23. In a final attempt, we turned back and walked along the road hoping that the slower pace might reveal something we missed the first time around.

  24. Amazingly, in the carpet of green beneath our feet, Gustavo spotted another Solanum commersonii. Although flowers and fruit were absent, Gustavo found the plant had tubers, which we could take back to the research station.

  25. “We keep everything we collect, as we don’t want to lose any diversity. These wild potato tubers will be grown and multiplied in a greenhouse and increase our potential diversity,” Gustavo explained.

  26. “Previously, all this diversity was safe in the wild, but now we are running against the clock to conserve the diversity because it is getting lost in the grasslands,” said Gustavo.

    “If the Irish potato famine happened today, we would rely on ex situ collections to find new resistant varieties, like the ones collected under this project.”

  27. On the second day, we travelled north, and before long, we arrived at our destination: the Fazenda São Miguel, a 1700-acre family-owned rice and cattle farm that has set aside part of its land for in situ conservation. It’s like a private nature reserve.

  28. Within minutes of arriving, Gustavo spotted a small purple flower that grew at the edge of a paddock just five meters from the family house. And with the flower, we found some small green fruits.

  29. Jackpot.

    It is what is nestled inside these fruits that brought us to Brazil: the seeds of a wild potato!

  30. Finding the fruit is vital. Tubers from a plant are genetically identical.

  31. But within one fruit there could be 50 seeds, and each seed can have a different genetic makeup. It is this genetic diversity that provides the greatest potential for crop improvement.

  32. Along with the fruits, crop wild relatives collectors must also collect data about the plant and location and create an herbarium specimen – a pressed, dried sample of the mother plant, ideally including flowers, leaves, everything.

  33. Each specimen can be used to develop and share knowledge about how to identify a species, where it can be found, and when it is in fruit. This information helps conservation efforts by allowing future researchers to figure out where and when to collect seeds.

  34. When only a small number of seeds is collected in the wild, scientists collect tubers, grow the plants out and pollinate them by hand to produce enough seed to allow further conservation and research.

  35. For EMBRAPA, this provides an opportunity to train students, like Isis Paglia and Matheus Vasconcellos, pictured here, who will inherit the ongoing, unsung, but vital, task of safeguarding our valuable genetic resources.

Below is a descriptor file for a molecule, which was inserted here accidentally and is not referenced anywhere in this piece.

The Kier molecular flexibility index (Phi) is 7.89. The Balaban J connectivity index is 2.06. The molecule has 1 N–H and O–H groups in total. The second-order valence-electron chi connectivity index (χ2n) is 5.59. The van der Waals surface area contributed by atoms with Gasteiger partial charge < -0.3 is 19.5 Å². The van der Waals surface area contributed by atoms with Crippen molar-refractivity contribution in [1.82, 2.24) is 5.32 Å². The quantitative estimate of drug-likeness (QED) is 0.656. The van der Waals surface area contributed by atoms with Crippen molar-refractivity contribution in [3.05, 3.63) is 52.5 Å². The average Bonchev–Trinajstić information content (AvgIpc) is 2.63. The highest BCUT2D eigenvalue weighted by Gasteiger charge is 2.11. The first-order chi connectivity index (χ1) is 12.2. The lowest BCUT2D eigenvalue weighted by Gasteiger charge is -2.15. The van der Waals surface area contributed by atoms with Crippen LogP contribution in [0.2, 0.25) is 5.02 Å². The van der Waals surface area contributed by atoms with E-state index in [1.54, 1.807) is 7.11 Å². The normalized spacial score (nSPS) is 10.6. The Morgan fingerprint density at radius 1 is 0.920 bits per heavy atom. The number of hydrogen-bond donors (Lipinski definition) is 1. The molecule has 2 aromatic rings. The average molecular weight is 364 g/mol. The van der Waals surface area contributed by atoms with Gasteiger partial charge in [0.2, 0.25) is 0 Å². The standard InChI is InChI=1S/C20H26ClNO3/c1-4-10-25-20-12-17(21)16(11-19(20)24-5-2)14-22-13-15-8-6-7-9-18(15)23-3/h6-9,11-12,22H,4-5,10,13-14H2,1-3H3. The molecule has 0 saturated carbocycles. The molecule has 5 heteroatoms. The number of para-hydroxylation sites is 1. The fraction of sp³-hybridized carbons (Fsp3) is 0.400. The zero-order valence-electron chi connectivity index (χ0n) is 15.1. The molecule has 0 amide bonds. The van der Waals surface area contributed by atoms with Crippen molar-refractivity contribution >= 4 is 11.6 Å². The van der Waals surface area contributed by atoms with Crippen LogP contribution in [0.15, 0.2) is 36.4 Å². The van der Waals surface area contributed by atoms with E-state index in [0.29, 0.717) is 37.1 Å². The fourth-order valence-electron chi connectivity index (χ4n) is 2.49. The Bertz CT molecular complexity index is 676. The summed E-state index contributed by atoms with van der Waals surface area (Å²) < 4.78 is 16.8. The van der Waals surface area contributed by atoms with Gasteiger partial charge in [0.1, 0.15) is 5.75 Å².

36. But how do scientists use this wild diversity, exactly?

    Scientists first explore how domesticated and wild varieties can be crossed to develop new, more resilient varieties. This is called pre-breeding.

  37. “The Crop Wild Relatives Project is coordinating pre-breeding efforts on 19 crops; it’s not something that many national research organizations around the world are doing, so it’s inspiring to see EMBRAPA doing their own pre-breeding work,” says Hannes Dempewolf, Senior Scientist at the Crop Trust.

  38. Shown here is Guilherme Klasen evaluating controlled hybridizations of potato wild relatives.

  39. “At this point, we may not know what traits the wild potatoes contain, but we are discovering which ones can be crossed with the crop. Results will help speed-up the breeding process that will allow the transfer of traits. This is the challenge,” explained Gustavo.

  40. Breeding new varieties takes on average 12 years. But not 12 years of sitting back and waiting. EMBRAPA’s potato breeders – Arione Pereira, Fernanda Quintanilha Azevedo and Beatriz Marti Emygdio – are very busy the whole year round crossing, evaluating, multiplying seeds, analysing data. But that doesn’t keep them from the field.

  41. “We can do our best at breeding, but if we don’t increase the gene pool and bring in new diversity we may lose our crops,” says Arione Pereira, EMBRAPA’s lead potato breeder.

    “The wild material is critical in our efforts to develop climate-adapted varieties,” he adds. “Time spent in the field collecting wild relatives is never wasted.”

  42. It is through global collaboration among dedicated plant scientists such as our EMBRAPA partners, that we as a global community are able to safeguard and make available the plants that hold the traits that will likely save our future crops. Who knows who else will use the seeds we collected in Brazil?

  43. “Researching crop wild relatives requires patience and persistence,” said Gustavo. “I have at least 30 years left in my career, so I have time to work on this and hopefully see the benefits from the work we are doing now.”